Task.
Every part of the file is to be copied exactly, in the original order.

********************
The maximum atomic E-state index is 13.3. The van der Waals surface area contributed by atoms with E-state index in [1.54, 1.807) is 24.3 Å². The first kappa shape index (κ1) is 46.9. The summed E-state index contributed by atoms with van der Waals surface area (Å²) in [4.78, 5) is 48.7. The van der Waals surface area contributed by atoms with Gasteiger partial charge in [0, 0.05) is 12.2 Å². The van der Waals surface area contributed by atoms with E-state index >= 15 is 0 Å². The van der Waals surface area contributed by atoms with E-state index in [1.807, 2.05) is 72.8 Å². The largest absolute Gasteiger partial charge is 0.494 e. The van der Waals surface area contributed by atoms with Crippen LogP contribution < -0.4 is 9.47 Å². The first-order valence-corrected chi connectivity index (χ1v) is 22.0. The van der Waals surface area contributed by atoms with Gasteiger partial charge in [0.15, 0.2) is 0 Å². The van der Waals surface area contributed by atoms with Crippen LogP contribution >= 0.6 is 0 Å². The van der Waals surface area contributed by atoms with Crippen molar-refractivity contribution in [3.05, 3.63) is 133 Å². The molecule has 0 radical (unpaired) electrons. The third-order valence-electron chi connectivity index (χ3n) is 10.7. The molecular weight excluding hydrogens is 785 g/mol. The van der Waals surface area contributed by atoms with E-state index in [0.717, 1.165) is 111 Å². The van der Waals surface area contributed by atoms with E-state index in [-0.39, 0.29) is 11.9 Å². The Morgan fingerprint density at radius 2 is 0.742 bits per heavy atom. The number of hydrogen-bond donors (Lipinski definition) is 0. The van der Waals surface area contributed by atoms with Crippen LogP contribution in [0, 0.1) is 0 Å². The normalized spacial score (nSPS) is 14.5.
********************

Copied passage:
The maximum atomic E-state index is 13.3. The van der Waals surface area contributed by atoms with E-state index in [1.54, 1.807) is 24.3 Å². The first kappa shape index (κ1) is 46.9. The summed E-state index contributed by atoms with van der Waals surface area (Å²) in [4.78, 5) is 48.7. The van der Waals surface area contributed by atoms with Gasteiger partial charge in [0, 0.05) is 12.2 Å². The van der Waals surface area contributed by atoms with E-state index >= 15 is 0 Å². The van der Waals surface area contributed by atoms with E-state index in [1.807, 2.05) is 72.8 Å². The largest absolute Gasteiger partial charge is 0.494 e. The van der Waals surface area contributed by atoms with Crippen LogP contribution < -0.4 is 9.47 Å². The first-order valence-corrected chi connectivity index (χ1v) is 22.0. The van der Waals surface area contributed by atoms with Gasteiger partial charge in [0.15, 0.2) is 0 Å². The van der Waals surface area contributed by atoms with Crippen LogP contribution >= 0.6 is 0 Å². The van der Waals surface area contributed by atoms with Crippen molar-refractivity contribution in [3.05, 3.63) is 133 Å². The molecule has 0 radical (unpaired) electrons. The third-order valence-electron chi connectivity index (χ3n) is 10.7. The molecular weight excluding hydrogens is 785 g/mol. The van der Waals surface area contributed by atoms with E-state index in [0.717, 1.165) is 111 Å². The van der Waals surface area contributed by atoms with E-state index in [-0.39, 0.29) is 11.9 Å². The Morgan fingerprint density at radius 2 is 0.742 bits per heavy atom. The number of hydrogen-bond donors (Lipinski definition) is 0. The van der Waals surface area contributed by atoms with Crippen LogP contribution in [0, 0.1) is 0 Å². The normalized spacial score (nSPS) is 14.5.